Europe’s politics of appeasement

Europe’s politics of appeasement

Murderous groups of secessionists have occupied parts of eastern Ukraine for months carrying out murder and atrocities among the civilian population. They have Russia’s backing, although the Kremlin does not admit this recognition officially. The secessionist movement has a strong popular approval rating in Russia, writes Prince Michael of Liechtenstein.

The West is asking Russia, and specifically its President Vladimir Putin, to use their influence to make the secessionists abandon their activities.

Support from Russia has to stop. Some economic sanctions have been imposed on Russia and there are threats of more. But to date, these have proved toothless with no unity between the US and Europe on how far they should go.

America has little trade with Russia, so tough sanctions will not damage the US economy. Europe has close economic ties with Russia and public support for sanctions in Western Europe has been weak.

This situation appeared to change when the Malaysian airliner Flight MH17 was shot down on July 17, 2014, with the loss of all 298 passengers and crew on board.  The plane is thought to have been brought down by a missile fired by Ukrainian rebels and this triggered tougher talk among European Union governments for increasing sanctions.

But this is unconvincing. The proposals are just for more ineffective sanctions. France has even failed to agree to stop delivery of a helicopter carrier it is building for the Russian navy.

The shooting down of Flight MH17 is a political disaster for President Putin, but he is very aware that any effective economic sanctions imposed by Europe will hurt their economies too. Europe has been lukewarm so far in reacting to the atrocities in Ukraine’s occupied territories, so President Putin may hope the uproar over Flight MH17, involving mainly Western Europeans, will fade.

The basic problem is that the West, especially Europe, has been utterly unconvincing in its stance on Ukraine.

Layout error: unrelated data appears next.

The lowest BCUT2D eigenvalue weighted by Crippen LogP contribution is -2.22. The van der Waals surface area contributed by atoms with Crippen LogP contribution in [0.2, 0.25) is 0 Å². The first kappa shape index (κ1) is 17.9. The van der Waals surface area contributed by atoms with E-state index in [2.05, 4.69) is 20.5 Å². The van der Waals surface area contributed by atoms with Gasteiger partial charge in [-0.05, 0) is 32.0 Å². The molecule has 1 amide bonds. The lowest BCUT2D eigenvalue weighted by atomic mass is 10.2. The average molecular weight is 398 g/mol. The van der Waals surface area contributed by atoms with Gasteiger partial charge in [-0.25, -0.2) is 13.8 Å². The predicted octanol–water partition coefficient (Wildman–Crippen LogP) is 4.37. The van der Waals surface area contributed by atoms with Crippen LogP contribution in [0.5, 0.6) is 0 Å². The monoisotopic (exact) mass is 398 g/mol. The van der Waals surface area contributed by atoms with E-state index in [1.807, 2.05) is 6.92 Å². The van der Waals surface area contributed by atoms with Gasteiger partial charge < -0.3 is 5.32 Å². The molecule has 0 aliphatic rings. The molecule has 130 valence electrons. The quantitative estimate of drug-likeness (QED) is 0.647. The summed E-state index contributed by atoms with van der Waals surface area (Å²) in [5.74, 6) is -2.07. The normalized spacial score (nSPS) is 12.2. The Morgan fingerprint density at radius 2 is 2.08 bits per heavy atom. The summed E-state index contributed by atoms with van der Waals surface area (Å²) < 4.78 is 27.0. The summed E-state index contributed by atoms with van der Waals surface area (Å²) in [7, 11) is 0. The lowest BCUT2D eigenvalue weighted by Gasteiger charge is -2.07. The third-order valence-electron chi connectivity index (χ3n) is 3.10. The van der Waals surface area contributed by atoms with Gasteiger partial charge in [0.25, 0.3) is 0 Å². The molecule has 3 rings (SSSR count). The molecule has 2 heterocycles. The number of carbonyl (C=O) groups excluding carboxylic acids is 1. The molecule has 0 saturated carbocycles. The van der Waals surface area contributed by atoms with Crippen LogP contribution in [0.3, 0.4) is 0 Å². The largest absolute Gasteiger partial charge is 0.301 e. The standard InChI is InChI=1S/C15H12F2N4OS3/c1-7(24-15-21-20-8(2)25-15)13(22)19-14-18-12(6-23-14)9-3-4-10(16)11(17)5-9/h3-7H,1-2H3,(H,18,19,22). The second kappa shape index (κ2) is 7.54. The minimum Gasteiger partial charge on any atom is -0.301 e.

Economic sanctions alone are not enough when a large trading partner is involved because of the reciprocal damage they cause. There is also no consensus between the US and Europe or even Europeans themselves.

Popular support for the Kremlin’s policies remains high in Russia. This backing will not be damaged by tougher sanctions. But any move against the secessionists by President Putin would be opposed by a majority in Russia. President Putin is therefore trapped between the West’s toothless sanctions and Russian public opinion. His choice seems clear.

The key issue is in Europe where a convincing, decisive and strong European defence and security system, co-ordinated with the US as equal partners, would impress the Kremlin. Credible deployment of armed forces on Europe’s eastern border from the start would have made all the difference.

Europe’s foreign policy is as weak and unconvincing as its defence. Together they demonstrate a disastrously weak element of EU governance.

The EU’s High Representative for Foreign Affairs, Baroness Ashton, has been unconvincing and, as her term in foreign affairs comes to an end, she has become a lame duck.

Her successor should have been nominated last week. It was essential to appoint a strong and experienced personality at such a time of crisis. Finding a pool of experienced foreign policy talent among Europe’s politicians will be challenging. The choice was limited further when the criteria stipulated it should be a female social democrat. The best person should be chosen irrespective of gender or political party.

Yet again Europe failed to reach agreement, and finding a successor in this key post was postponed to the end of August.

The US has no robust foreign policy in the Middle East or central Europe at the moment. Europe is unable to take coordinated action while Ukraine receives little more than supportive words.

Russia feels humiliated by the West’s sanction charade and is likely to be further antagonised, despite Europe’s politics of appeasement.

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